Blow to Stalin and Jaya Act
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- Published 6.09.02
Chennai, Sept. 6: Madras High Court today ruled that DMK leader M.K. Stalin “cannot act any further as Chennai Mayor”.
The court also struck down as “unconstitutional and void” the “Tamil Nadu Municipal Laws (Amendment) Act, 2002”, enacted recently by the Jayalalithaa government to bar MLAs and MPs from holding top posts in local bodies, including mayorships of corporations.
Admitting a petition by advocate S. Udayakumar challenging the validity of the enactment to enforce the one-man-one-post principle vis-à-vis legislators and members of local bodies, the court said that though it was not questioning the competency of the Tamil Nadu Assembly to enact such a law, there were definitive limitations to exercise such power.
Stalin, however, stood to lose the Chennai mayor’s post as the court simultaneously admitted two other petitions challenging his candidature for the mayor’s post for two consecutive terms, before he was elected to that post in October 2001.
Stalin’s “seat as mayor falls vacant” from today, the judges said. There was no immediate response from the DMK as its top leadership, including president M. Karunanidhi and Stalin, are in Goa.
Delivering the verdict, the high court said legislative bodies were not “prevented” from making laws affecting the “substantive rights” of persons retrospectively. However, it noted this is not an unrestricted power conferred on legislatures.
Citing a verdict of the Supreme Court, the judges said: “Only such rights which cannot be said to be vested rights can be taken away retrospectively.”
Stating that Chennai Corporation was governed by provisions of the Madras (now Chennai) City Municipal Corporation Act, 1919, the judges said the qualifications and disqualifications prescribed under Sections 51 and 52 of that Act “can be made applicable only to a councillor or deputy mayor”. What applies to a mayoral candidate is contained only in a provision of Article 243-V of the Constitution.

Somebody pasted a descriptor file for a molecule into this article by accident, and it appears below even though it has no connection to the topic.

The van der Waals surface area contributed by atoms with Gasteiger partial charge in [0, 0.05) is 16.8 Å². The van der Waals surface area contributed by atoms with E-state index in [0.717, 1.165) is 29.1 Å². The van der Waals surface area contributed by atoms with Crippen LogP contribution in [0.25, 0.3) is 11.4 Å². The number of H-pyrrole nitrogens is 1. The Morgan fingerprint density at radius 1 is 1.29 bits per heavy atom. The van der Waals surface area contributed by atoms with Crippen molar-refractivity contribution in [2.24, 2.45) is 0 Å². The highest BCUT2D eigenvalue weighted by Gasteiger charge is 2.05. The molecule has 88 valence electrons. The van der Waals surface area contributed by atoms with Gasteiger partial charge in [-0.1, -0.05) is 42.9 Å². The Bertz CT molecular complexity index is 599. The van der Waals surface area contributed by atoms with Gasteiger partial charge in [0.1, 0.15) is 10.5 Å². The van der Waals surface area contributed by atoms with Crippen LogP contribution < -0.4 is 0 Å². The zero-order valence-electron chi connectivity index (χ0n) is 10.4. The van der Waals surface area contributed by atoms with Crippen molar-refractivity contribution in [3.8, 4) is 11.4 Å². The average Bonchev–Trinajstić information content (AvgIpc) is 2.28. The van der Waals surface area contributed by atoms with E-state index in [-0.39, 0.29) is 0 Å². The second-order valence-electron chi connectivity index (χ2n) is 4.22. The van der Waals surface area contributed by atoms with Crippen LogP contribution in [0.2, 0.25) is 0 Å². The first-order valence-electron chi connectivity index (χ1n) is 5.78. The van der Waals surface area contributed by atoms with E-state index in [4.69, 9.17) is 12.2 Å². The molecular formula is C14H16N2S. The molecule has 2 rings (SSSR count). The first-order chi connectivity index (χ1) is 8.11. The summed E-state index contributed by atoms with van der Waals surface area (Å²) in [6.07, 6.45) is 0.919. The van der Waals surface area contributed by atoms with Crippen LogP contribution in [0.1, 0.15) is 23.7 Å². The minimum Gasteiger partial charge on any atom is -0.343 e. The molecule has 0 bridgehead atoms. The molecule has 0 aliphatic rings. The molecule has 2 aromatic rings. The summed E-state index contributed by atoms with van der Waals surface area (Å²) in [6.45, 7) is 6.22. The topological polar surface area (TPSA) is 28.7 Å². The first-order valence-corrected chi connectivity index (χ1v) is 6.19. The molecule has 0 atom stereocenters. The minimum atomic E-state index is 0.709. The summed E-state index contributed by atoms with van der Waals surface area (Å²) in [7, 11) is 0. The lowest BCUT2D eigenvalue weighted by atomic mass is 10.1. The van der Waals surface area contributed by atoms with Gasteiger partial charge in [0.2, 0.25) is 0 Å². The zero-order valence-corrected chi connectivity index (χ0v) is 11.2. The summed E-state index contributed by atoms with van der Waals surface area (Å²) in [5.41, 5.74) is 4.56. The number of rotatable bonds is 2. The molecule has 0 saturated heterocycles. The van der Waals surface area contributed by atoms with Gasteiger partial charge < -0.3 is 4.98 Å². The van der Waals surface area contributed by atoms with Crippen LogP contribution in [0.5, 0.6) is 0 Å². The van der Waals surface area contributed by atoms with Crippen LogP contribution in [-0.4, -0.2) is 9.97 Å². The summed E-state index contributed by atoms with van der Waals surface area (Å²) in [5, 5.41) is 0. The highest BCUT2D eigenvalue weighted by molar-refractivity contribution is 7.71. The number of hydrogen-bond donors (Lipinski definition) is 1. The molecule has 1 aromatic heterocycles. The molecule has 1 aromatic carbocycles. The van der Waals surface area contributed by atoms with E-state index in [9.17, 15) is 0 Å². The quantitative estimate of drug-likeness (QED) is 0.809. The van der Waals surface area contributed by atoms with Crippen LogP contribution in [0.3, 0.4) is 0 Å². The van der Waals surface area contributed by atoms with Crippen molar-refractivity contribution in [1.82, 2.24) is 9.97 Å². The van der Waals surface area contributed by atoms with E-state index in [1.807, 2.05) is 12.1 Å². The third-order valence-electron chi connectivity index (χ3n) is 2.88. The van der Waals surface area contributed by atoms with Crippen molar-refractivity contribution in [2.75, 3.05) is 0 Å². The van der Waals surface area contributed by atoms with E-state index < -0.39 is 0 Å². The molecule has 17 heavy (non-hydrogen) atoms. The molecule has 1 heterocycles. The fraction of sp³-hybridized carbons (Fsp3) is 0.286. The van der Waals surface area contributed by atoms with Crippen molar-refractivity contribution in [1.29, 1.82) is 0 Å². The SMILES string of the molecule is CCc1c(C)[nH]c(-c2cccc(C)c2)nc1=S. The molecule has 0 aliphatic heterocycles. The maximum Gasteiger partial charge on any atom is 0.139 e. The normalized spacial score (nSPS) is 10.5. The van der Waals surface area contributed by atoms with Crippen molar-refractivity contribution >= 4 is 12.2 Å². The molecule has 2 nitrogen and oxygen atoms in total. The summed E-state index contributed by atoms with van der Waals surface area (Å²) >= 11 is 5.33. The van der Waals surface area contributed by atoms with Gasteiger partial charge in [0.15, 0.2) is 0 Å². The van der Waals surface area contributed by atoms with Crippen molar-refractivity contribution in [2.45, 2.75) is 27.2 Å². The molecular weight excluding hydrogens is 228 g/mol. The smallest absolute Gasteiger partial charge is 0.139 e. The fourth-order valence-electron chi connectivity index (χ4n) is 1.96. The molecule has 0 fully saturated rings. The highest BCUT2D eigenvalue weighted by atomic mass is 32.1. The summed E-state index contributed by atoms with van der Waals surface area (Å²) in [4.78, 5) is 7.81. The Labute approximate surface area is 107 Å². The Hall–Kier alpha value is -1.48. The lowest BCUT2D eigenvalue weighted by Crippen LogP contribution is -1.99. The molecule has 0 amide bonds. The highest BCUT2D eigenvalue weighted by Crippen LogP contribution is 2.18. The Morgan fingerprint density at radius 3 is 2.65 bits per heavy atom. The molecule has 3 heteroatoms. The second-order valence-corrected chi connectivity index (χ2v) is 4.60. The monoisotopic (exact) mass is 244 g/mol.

Referring to the disqualification provisions under the Representation of People’s Act, 1951, the judges said Stalin did not suffer from any such disqualification under this Act or under the constitutional provisions related to the mayoral poll. He was elected as mayor for a five-year tenure, which “is his vested right”, the bench said.
However, while dealing with the other two connected petitions, the judges said under the municipal corporation Act as it stood now, an out-going mayor or deputy mayor is not eligible for re-election “for the period up to the next ordinary election”. As the election to the Chennai Corporation held on October 16, 2001, was the second consecutive election for Stalin, he was “ineligible to contest the mayoral post”, added the judges.